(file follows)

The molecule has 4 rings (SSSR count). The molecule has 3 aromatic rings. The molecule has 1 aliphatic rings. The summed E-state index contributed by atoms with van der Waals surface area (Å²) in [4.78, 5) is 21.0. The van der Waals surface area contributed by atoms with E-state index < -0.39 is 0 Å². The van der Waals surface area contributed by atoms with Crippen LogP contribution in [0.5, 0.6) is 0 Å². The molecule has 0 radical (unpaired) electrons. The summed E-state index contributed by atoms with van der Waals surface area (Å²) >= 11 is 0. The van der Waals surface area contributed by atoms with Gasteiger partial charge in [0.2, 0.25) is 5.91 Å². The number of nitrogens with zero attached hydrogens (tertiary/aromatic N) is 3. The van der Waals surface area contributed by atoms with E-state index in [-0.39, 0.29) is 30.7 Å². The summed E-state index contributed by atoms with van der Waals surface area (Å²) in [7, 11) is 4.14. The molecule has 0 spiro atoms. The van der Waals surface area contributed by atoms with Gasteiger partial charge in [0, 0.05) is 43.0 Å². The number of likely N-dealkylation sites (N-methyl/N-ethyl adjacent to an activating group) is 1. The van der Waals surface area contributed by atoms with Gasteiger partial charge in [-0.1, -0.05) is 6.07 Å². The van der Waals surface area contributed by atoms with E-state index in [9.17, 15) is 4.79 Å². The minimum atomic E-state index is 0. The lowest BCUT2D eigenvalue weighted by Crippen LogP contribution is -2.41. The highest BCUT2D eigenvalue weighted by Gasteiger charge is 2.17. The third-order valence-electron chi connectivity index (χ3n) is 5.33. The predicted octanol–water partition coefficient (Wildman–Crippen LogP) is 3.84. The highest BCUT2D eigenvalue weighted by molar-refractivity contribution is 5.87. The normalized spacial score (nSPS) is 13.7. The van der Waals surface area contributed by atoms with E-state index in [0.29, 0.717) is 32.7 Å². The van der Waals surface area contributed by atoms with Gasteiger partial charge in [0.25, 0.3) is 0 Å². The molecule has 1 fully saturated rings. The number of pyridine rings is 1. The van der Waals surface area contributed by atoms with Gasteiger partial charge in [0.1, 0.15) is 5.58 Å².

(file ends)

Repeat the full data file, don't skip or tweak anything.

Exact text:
The molecule has 4 rings (SSSR count). The molecule has 3 aromatic rings. The molecule has 1 aliphatic rings. The summed E-state index contributed by atoms with van der Waals surface area (Å²) in [4.78, 5) is 21.0. The van der Waals surface area contributed by atoms with E-state index < -0.39 is 0 Å². The van der Waals surface area contributed by atoms with Crippen LogP contribution in [0.5, 0.6) is 0 Å². The molecule has 0 radical (unpaired) electrons. The summed E-state index contributed by atoms with van der Waals surface area (Å²) >= 11 is 0. The van der Waals surface area contributed by atoms with Gasteiger partial charge in [0.2, 0.25) is 5.91 Å². The number of nitrogens with zero attached hydrogens (tertiary/aromatic N) is 3. The van der Waals surface area contributed by atoms with E-state index in [-0.39, 0.29) is 30.7 Å². The summed E-state index contributed by atoms with van der Waals surface area (Å²) in [7, 11) is 4.14. The molecule has 0 spiro atoms. The van der Waals surface area contributed by atoms with Gasteiger partial charge in [0, 0.05) is 43.0 Å². The number of likely N-dealkylation sites (N-methyl/N-ethyl adjacent to an activating group) is 1. The van der Waals surface area contributed by atoms with Gasteiger partial charge in [-0.1, -0.05) is 6.07 Å². The van der Waals surface area contributed by atoms with E-state index in [9.17, 15) is 4.79 Å². The minimum atomic E-state index is 0. The lowest BCUT2D eigenvalue weighted by Crippen LogP contribution is -2.41. The highest BCUT2D eigenvalue weighted by Gasteiger charge is 2.17. The third-order valence-electron chi connectivity index (χ3n) is 5.33. The predicted octanol–water partition coefficient (Wildman–Crippen LogP) is 3.84. The highest BCUT2D eigenvalue weighted by molar-refractivity contribution is 5.87. The normalized spacial score (nSPS) is 13.7. The van der Waals surface area contributed by atoms with E-state index in [0.29, 0.717) is 32.7 Å². The van der Waals surface area contributed by atoms with Gasteiger partial charge in [0.25, 0.3) is 0 Å². The molecule has 1 fully saturated rings. The number of pyridine rings is 1. The van der Waals surface area contributed by atoms with Gasteiger partial charge in [0.1, 0.15) is 5.58 Å².